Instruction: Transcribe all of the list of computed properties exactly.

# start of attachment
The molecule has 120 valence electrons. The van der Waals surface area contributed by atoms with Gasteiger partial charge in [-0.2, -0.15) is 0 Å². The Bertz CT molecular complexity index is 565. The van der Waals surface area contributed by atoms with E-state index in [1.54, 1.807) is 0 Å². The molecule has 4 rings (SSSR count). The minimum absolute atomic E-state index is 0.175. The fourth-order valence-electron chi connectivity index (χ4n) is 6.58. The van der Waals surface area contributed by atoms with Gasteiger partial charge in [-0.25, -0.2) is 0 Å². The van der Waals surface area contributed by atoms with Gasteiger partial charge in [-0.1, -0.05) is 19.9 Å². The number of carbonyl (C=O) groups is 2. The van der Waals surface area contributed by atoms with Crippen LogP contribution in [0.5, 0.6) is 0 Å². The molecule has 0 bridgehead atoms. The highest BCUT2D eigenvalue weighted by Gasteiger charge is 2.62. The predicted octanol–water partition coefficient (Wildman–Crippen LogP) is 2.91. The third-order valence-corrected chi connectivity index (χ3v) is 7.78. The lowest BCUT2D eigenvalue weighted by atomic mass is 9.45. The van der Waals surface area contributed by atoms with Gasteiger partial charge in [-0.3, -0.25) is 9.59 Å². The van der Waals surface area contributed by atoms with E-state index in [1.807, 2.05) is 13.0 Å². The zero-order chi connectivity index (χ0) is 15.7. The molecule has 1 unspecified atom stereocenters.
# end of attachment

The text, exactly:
The molecule has 120 valence electrons. The van der Waals surface area contributed by atoms with Gasteiger partial charge in [-0.2, -0.15) is 0 Å². The Bertz CT molecular complexity index is 565. The van der Waals surface area contributed by atoms with E-state index in [1.54, 1.807) is 0 Å². The molecule has 4 rings (SSSR count). The minimum absolute atomic E-state index is 0.175. The fourth-order valence-electron chi connectivity index (χ4n) is 6.58. The van der Waals surface area contributed by atoms with Gasteiger partial charge in [-0.25, -0.2) is 0 Å². The van der Waals surface area contributed by atoms with Gasteiger partial charge in [-0.1, -0.05) is 19.9 Å². The number of carbonyl (C=O) groups is 2. The van der Waals surface area contributed by atoms with Crippen LogP contribution in [0.5, 0.6) is 0 Å². The molecule has 0 bridgehead atoms. The highest BCUT2D eigenvalue weighted by Gasteiger charge is 2.62. The predicted octanol–water partition coefficient (Wildman–Crippen LogP) is 2.91. The third-order valence-corrected chi connectivity index (χ3v) is 7.78. The lowest BCUT2D eigenvalue weighted by atomic mass is 9.45. The van der Waals surface area contributed by atoms with Gasteiger partial charge in [-0.3, -0.25) is 9.59 Å². The van der Waals surface area contributed by atoms with E-state index in [1.807, 2.05) is 13.0 Å². The zero-order chi connectivity index (χ0) is 15.7. The molecule has 1 unspecified atom stereocenters.